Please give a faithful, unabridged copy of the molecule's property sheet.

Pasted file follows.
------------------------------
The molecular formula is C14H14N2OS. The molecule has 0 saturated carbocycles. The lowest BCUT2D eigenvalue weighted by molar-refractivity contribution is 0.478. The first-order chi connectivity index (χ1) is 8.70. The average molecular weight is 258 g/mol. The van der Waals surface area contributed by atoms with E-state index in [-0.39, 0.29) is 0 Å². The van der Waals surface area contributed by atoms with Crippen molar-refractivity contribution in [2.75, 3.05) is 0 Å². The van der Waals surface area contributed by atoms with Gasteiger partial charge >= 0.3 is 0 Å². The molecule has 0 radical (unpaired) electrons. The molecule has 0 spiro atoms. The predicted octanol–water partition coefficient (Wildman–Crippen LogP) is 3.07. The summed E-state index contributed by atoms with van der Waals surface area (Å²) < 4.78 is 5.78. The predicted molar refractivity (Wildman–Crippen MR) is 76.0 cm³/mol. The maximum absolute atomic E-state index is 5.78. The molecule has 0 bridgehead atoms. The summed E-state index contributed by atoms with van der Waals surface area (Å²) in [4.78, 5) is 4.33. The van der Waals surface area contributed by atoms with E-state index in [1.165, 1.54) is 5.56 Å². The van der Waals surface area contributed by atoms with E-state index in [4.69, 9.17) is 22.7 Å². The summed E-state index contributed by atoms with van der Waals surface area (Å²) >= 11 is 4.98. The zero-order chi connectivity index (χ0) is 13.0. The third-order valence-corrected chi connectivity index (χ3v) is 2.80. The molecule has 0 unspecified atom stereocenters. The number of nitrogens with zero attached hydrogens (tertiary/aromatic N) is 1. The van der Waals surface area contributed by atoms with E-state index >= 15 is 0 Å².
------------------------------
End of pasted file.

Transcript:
The molecular formula is C14H14N2OS. The molecule has 0 saturated carbocycles. The lowest BCUT2D eigenvalue weighted by molar-refractivity contribution is 0.478. The first-order chi connectivity index (χ1) is 8.70. The average molecular weight is 258 g/mol. The van der Waals surface area contributed by atoms with E-state index in [-0.39, 0.29) is 0 Å². The van der Waals surface area contributed by atoms with Crippen molar-refractivity contribution in [2.75, 3.05) is 0 Å². The van der Waals surface area contributed by atoms with Gasteiger partial charge >= 0.3 is 0 Å². The molecule has 0 radical (unpaired) electrons. The molecule has 0 spiro atoms. The predicted octanol–water partition coefficient (Wildman–Crippen LogP) is 3.07. The summed E-state index contributed by atoms with van der Waals surface area (Å²) < 4.78 is 5.78. The predicted molar refractivity (Wildman–Crippen MR) is 76.0 cm³/mol. The maximum absolute atomic E-state index is 5.78. The molecule has 0 bridgehead atoms. The summed E-state index contributed by atoms with van der Waals surface area (Å²) in [4.78, 5) is 4.33. The van der Waals surface area contributed by atoms with E-state index in [1.165, 1.54) is 5.56 Å². The van der Waals surface area contributed by atoms with E-state index in [4.69, 9.17) is 22.7 Å². The summed E-state index contributed by atoms with van der Waals surface area (Å²) >= 11 is 4.98. The zero-order chi connectivity index (χ0) is 13.0. The third-order valence-corrected chi connectivity index (χ3v) is 2.80. The molecule has 0 unspecified atom stereocenters. The number of nitrogens with zero attached hydrogens (tertiary/aromatic N) is 1. The van der Waals surface area contributed by atoms with E-state index >= 15 is 0 Å².